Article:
The artwork of Jack Grassby was desplayed at The Customs House in South Sheilds between 24th June and 24th July 2022. I visited the gallery in its final week and while there taken a few snapshots of the paintings on my phone. I don’t think I was supposed to be taking pictures in the gallary so some of these snapshots are poorly framed. Some paintings were in glass frames which produced a glare or reflection in the photographs. I have neglected to upload any obscured images. I don’t think these images do Jacks work justice. Here are some of the paintings that were on display.
I recently learnt about the passing of Jack Grassby. Jack died on January 12th 2022 – only a few months before his 97th Birthday. I think it’s difficult to summarise Jack. He was a truly interesting and unique individual
During the Second World War he served in the navy. I don’t know much about his time at sea but I know on at least one occasion his ship was attacked by the Luftwaffe.
He became involved in local Socialist politics and the economic turmoil of the 1970s – something he documented in this book “The Unfinished Revolution: South Tyneside 1969-1976.”
It was also sometime in the 1970s that Jack helped found the annual Westoe Village fair.
Jack developed a deep interest in philosophy and became an important figure within local philosophical circles. He would frequently give lectures on behalf of such groups. It was at one of these public lectures that I first met Jack. I believe it was late 2015 and he gave a well informed talk on the philosophy of Nietzsche ironically in a church hall. He was already rather old at this point but despite his age his mind was still sharp. He could speak at length about complex matters such as the thinking of Derrida and Wittgenstein.
Jack’s abilities as a speaker were far surpassed by his abilities as an organiser. I’d seen Jack chair board meetings – maintaining order when rivalries were bitter and emotions ran high. Skills I suspect he perfected during his trade union days. On a few occasions I found myself disagreeing with some of his decisions – sometimes seeing that he was right in retrospect. Unlike other board members Jack was respected by his critics. I think its fair to say that when Jack Grassby spoke everyone stopped to listen.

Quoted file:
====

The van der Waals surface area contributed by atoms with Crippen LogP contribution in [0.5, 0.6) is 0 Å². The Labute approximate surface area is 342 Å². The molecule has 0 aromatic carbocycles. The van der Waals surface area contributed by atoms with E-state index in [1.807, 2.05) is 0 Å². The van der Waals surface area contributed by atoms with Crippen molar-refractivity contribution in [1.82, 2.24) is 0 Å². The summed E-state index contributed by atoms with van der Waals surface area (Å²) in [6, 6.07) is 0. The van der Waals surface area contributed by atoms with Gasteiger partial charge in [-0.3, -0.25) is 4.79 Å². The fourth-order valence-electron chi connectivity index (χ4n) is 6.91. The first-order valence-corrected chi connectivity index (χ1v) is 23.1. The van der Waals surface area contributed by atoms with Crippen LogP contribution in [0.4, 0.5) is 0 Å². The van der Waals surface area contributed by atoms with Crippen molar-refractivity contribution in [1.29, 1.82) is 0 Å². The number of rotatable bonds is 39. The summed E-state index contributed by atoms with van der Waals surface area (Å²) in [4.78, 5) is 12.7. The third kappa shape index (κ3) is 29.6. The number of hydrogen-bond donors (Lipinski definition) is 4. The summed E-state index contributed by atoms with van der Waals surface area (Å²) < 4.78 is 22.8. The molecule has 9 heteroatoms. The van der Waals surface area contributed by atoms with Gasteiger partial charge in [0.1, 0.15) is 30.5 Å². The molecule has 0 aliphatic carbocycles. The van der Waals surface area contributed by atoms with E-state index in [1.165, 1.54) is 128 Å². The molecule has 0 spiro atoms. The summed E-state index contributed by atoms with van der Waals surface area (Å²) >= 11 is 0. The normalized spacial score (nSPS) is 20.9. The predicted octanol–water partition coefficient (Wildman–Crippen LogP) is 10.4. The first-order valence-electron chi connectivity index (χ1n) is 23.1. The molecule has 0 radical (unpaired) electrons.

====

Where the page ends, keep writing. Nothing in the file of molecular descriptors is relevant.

Jack authored several books on the topics of philosophy and local history. Unfortunately they’re all out of print. A friend and I once found a copy of his “Postmodern Humanism” in a used bookstore in Jesmond. I knew I’d be seeing him the following weekend and brought the book with me.
When I presented it to him he smiled and laughed saying “You know, this is all just student stuff.”
I asked him if he’d sign it and he did. That book is sitting on my shelf only a few feet away from me now as I type this article.
The last time I seen Jack was on a cold December day in 2019. We’d both attended a rather dry public lecture. Afterwards everyone planned to head to a pub across the road for food and drinks.
Jack and I spoke on our way there. We discussed the lecture, my first essay which I’d published a few months earlier, the state of the philosophy scene. Once we got there we’d sat at different tables but before he left he came over to me, said good bye and shook my hand. I’d enjoyed speaking with Jack that afternoon.
He and I exchanged emails for a while after that. By now I’d become rather critical of the philosophy scene and we discussed my criticism via email. Despite my criticism I never had any ill feeling towards Jack – he was one of the few people there I still had any respect for. The last messages we exchanged were in late 2020. I’d told him I was planning to write an essay on Lovecraft and he’d told me of his plans to write an essay on Nietzsche and language.
After that we lost contact. I’ve no idea if he ever finished that essay. I never finished mine on Lovecraft.
I know that Jack remained active in philosophical circles after that and only fully retired in his mid-Nineties shortly before his passing.
I’m disappointed no one I knew from the period informed me. I only found out after bumping into a mutual acquaintance. I discovered that the North East Humanists paid tribute to Jack in their newsletter but I never subscribed to it.
A friend and I had planned to make a short documentary on Jack. We’d pitched the idea to him and he seemed to be willing but due to the lockdowns the project never went ahead. I’m rather sad now to think this documentary was never produced.
Unfortunately Jacks website has now gone down. You can still find partly preserved on the “WayBack Machine.”
Although his books are out of print you can still occasionally find them in used book stores and libraries scattered around North-East England.
I was surprised to hear that Jacks’ artwork was on display at the Customs House art gallery in South Shields. I’d never known that Jack was an artist. I hope to make the trip to the gallery soon.
Despite everything he did and achieved – I think those who knew Jack will remember him for the strength of his character, his integrity and the strong influence he had on those around him.
I know that’s why I’ll remember him.